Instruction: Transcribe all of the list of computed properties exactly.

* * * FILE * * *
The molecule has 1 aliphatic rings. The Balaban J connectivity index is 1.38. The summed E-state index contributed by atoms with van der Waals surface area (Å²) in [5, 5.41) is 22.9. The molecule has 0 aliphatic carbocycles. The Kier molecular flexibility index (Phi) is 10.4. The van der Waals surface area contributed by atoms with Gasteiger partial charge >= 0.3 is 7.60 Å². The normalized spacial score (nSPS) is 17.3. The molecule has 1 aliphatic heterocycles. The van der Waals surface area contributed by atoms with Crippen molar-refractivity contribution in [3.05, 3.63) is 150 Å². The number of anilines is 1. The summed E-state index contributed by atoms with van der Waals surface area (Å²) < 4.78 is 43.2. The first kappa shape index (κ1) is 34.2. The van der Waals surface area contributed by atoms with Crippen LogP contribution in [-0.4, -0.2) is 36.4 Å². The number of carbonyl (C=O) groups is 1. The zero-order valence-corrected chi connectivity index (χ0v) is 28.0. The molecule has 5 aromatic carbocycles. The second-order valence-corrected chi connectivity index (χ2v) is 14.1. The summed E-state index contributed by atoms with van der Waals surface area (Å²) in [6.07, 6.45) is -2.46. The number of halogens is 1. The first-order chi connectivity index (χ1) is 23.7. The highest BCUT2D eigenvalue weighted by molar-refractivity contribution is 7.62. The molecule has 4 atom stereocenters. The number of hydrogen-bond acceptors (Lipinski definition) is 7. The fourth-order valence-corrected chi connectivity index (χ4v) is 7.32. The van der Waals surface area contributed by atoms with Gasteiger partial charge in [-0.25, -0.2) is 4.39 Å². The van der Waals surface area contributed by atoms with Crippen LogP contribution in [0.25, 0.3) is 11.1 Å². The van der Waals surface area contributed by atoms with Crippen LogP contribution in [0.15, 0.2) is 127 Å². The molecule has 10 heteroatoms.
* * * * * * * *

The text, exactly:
The molecule has 1 aliphatic rings. The Balaban J connectivity index is 1.38. The summed E-state index contributed by atoms with van der Waals surface area (Å²) in [5, 5.41) is 22.9. The molecule has 0 aliphatic carbocycles. The Kier molecular flexibility index (Phi) is 10.4. The van der Waals surface area contributed by atoms with Gasteiger partial charge >= 0.3 is 7.60 Å². The normalized spacial score (nSPS) is 17.3. The molecule has 1 aliphatic heterocycles. The van der Waals surface area contributed by atoms with Crippen molar-refractivity contribution in [3.05, 3.63) is 150 Å². The number of anilines is 1. The summed E-state index contributed by atoms with van der Waals surface area (Å²) < 4.78 is 43.2. The first kappa shape index (κ1) is 34.2. The van der Waals surface area contributed by atoms with Crippen LogP contribution in [-0.4, -0.2) is 36.4 Å². The number of carbonyl (C=O) groups is 1. The zero-order valence-corrected chi connectivity index (χ0v) is 28.0. The molecule has 5 aromatic carbocycles. The second-order valence-corrected chi connectivity index (χ2v) is 14.1. The summed E-state index contributed by atoms with van der Waals surface area (Å²) in [6.07, 6.45) is -2.46. The number of halogens is 1. The first-order chi connectivity index (χ1) is 23.7. The highest BCUT2D eigenvalue weighted by molar-refractivity contribution is 7.62. The molecule has 4 atom stereocenters. The number of hydrogen-bond acceptors (Lipinski definition) is 7. The fourth-order valence-corrected chi connectivity index (χ4v) is 7.32. The van der Waals surface area contributed by atoms with Gasteiger partial charge in [-0.25, -0.2) is 4.39 Å². The van der Waals surface area contributed by atoms with Crippen LogP contribution in [0.25, 0.3) is 11.1 Å². The van der Waals surface area contributed by atoms with Crippen LogP contribution in [0.15, 0.2) is 127 Å². The molecule has 10 heteroatoms.